Mauritania, a geographically large country located just across the Atlantic from Washington, DC, is a country rich in history and traditions. More than three times the size of New Mexico, its desert landscape is home to approximately four million people. Landing in the capital of Nouakchott to visit two foreign assistance programs supported by our bureau, the Bureau of Democracy, Human Rights and Labor (DRL), we quickly understood that Mauritania’s past is very present in how its people live today.
USIP has proven itself to be a unique and vital institution within our policy landscape. It is not only the keeper and dispenser of remarkable expertise in the practice of peace building and conflict resolution, but is also a convener and convoker of first category.
Thank you for the opportunity to appear before you today for this timely hearing on North Korea. Thank you also for your attention to the North Korea threat and how the United States is addressing it. The threat posed by North Korea’s ballistic missile and nuclear weapons and other weapons of mass destruction (WMD) program is gravely serious, and one that warrants immediate and urgent attention, as this Administration has provided. The test of a nuclear device on September 3, North Korea’s sixth nuclear test, is an unacceptable provocation that ignores repeated calls from the international community for a change in North Korea’s behavior.
The Security and Defense Working Group of the U.S.–Georgia Strategic Partnership Commission met on September 8, 2017, in Washington, DC.
Acting Assistant Secretary of State for Near Eastern Affairs David M. Satterfield will travel to Astana, Kazakhstan on September 14 and 15, 2017 to lead the U.S. government observer delegation in the next round of Astana Process talks on Syria. Acting Assistant Secretary Satterfield will reinforce U.S. support for all efforts to achieve a sustainable de-escalation of violence and provision of unhindered humanitarian aid.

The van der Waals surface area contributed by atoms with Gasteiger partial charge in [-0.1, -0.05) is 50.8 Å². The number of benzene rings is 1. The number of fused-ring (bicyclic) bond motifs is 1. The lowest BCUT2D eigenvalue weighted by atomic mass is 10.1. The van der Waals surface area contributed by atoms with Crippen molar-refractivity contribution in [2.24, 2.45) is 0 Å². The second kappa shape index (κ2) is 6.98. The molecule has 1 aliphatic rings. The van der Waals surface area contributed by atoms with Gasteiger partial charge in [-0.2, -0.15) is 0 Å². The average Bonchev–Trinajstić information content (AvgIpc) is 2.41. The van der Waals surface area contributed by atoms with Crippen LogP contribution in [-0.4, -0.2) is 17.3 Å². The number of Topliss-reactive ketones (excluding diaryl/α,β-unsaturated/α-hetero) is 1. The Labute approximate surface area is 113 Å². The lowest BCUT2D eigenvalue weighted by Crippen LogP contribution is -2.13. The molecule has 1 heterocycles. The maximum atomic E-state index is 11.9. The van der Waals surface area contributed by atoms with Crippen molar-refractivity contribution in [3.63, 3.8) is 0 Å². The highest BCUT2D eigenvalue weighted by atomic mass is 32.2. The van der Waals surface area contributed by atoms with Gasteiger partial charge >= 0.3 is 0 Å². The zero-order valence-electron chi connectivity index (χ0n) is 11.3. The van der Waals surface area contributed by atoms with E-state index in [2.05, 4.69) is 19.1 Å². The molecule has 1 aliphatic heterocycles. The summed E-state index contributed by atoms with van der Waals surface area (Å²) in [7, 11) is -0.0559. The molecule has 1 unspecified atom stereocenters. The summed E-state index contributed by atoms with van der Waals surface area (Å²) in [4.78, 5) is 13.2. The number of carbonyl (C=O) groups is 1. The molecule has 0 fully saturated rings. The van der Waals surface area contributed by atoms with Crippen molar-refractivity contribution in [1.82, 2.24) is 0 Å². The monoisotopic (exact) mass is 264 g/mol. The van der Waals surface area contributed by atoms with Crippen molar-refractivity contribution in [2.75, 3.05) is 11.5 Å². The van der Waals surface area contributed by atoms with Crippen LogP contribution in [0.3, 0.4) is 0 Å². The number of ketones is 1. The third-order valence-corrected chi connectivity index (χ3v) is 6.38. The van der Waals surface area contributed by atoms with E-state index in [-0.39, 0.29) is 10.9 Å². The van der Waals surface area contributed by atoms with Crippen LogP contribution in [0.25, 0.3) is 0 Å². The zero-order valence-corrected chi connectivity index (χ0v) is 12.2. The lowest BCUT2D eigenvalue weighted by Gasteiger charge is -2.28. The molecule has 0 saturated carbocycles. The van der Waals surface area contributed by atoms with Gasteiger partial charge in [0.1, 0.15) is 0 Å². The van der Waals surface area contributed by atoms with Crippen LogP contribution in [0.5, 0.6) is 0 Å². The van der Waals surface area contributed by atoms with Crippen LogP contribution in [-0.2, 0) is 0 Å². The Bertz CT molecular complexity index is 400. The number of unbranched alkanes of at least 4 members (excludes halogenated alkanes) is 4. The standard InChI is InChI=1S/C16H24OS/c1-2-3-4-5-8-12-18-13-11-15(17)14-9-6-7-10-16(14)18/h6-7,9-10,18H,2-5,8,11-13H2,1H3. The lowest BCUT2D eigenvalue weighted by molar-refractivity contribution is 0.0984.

Today we remember the victims of the terrorist attack of September 11, 2001, and honor the heroes who valiantly saved many lives that day, even sacrificing their own. Their courage on that day remains an example of the character of the American people in the face of evil. Though our country was wounded that day, today we remind the world that terrorism will never defeat the United States.
The United States strongly condemns the terrorist attack on a security convoy in Egypt today that left at least 18 dead and others injured. We express our profound condolences to the families and friends of the victims and our wishes for a speedy recovery for those hurt in the attack.
Ambassador Nikki Haley, U.S. Permanent Representative to the United Nations, delivered remarks following the unanimous adoption of UN Security Council Resolution 2375 on North Korea. The U.S.-drafted resolution includes the strongest sanctions ever imposed on North Korea, with measures targeting its last remaining major exports and reducing about 30 percent of oil provided to North Korea.
I want to thank you, Secretary Mattis, General Dunford, members of the Cabinet, members of the Armed Forces, first responders, and most importantly, to the families and to the survivors: It’s an honor to join you on this very, very solemn occasion. This is an occasion that is extraordinary, and it will always be extraordinary.
Under Secretary of State for Political Affairs Thomas A. Shannon, Jr. will travel to Helsinki, Finland September 10-12 where he will meet with Russian Deputy Foreign Minister Sergei Ryabkov to address areas of bilateral concern and cooperation. He will also lead the U.S. interagency delegation to the U.S.-Russia Strategic Stability Talks.